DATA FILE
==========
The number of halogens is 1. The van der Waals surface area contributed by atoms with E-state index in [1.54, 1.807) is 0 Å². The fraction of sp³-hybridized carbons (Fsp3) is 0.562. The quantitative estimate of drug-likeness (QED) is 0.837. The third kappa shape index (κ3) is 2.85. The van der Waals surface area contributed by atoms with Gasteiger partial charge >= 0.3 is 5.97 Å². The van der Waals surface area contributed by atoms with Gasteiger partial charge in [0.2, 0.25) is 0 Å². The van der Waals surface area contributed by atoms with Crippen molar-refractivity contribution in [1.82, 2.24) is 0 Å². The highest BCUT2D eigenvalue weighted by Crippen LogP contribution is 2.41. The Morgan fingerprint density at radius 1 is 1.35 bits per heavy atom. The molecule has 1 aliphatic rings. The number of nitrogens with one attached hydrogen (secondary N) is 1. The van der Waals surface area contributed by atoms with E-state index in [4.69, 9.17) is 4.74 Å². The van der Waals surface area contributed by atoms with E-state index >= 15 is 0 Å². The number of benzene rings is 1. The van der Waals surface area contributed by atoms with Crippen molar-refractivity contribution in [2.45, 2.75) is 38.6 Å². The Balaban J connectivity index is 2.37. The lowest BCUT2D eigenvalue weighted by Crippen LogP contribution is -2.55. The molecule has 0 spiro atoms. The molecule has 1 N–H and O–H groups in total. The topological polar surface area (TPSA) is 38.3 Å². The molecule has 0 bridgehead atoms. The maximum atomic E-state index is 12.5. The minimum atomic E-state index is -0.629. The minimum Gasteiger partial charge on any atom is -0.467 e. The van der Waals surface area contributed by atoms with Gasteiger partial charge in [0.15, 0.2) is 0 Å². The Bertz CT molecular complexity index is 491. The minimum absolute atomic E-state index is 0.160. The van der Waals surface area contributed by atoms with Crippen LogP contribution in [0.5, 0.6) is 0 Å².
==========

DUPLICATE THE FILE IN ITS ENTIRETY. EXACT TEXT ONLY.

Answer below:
The number of halogens is 1. The van der Waals surface area contributed by atoms with E-state index in [1.54, 1.807) is 0 Å². The fraction of sp³-hybridized carbons (Fsp3) is 0.562. The quantitative estimate of drug-likeness (QED) is 0.837. The third kappa shape index (κ3) is 2.85. The van der Waals surface area contributed by atoms with Gasteiger partial charge >= 0.3 is 5.97 Å². The van der Waals surface area contributed by atoms with Gasteiger partial charge in [0.2, 0.25) is 0 Å². The van der Waals surface area contributed by atoms with Crippen molar-refractivity contribution in [1.82, 2.24) is 0 Å². The highest BCUT2D eigenvalue weighted by Crippen LogP contribution is 2.41. The Morgan fingerprint density at radius 1 is 1.35 bits per heavy atom. The molecule has 1 aliphatic rings. The number of nitrogens with one attached hydrogen (secondary N) is 1. The van der Waals surface area contributed by atoms with E-state index in [4.69, 9.17) is 4.74 Å². The van der Waals surface area contributed by atoms with E-state index >= 15 is 0 Å². The number of benzene rings is 1. The van der Waals surface area contributed by atoms with Crippen molar-refractivity contribution in [2.45, 2.75) is 38.6 Å². The Balaban J connectivity index is 2.37. The lowest BCUT2D eigenvalue weighted by Crippen LogP contribution is -2.55. The molecule has 0 spiro atoms. The molecule has 1 N–H and O–H groups in total. The topological polar surface area (TPSA) is 38.3 Å². The molecule has 0 bridgehead atoms. The maximum atomic E-state index is 12.5. The minimum atomic E-state index is -0.629. The minimum Gasteiger partial charge on any atom is -0.467 e. The van der Waals surface area contributed by atoms with Gasteiger partial charge in [0.15, 0.2) is 0 Å². The Bertz CT molecular complexity index is 491. The minimum absolute atomic E-state index is 0.160. The van der Waals surface area contributed by atoms with Crippen LogP contribution in [0.5, 0.6) is 0 Å².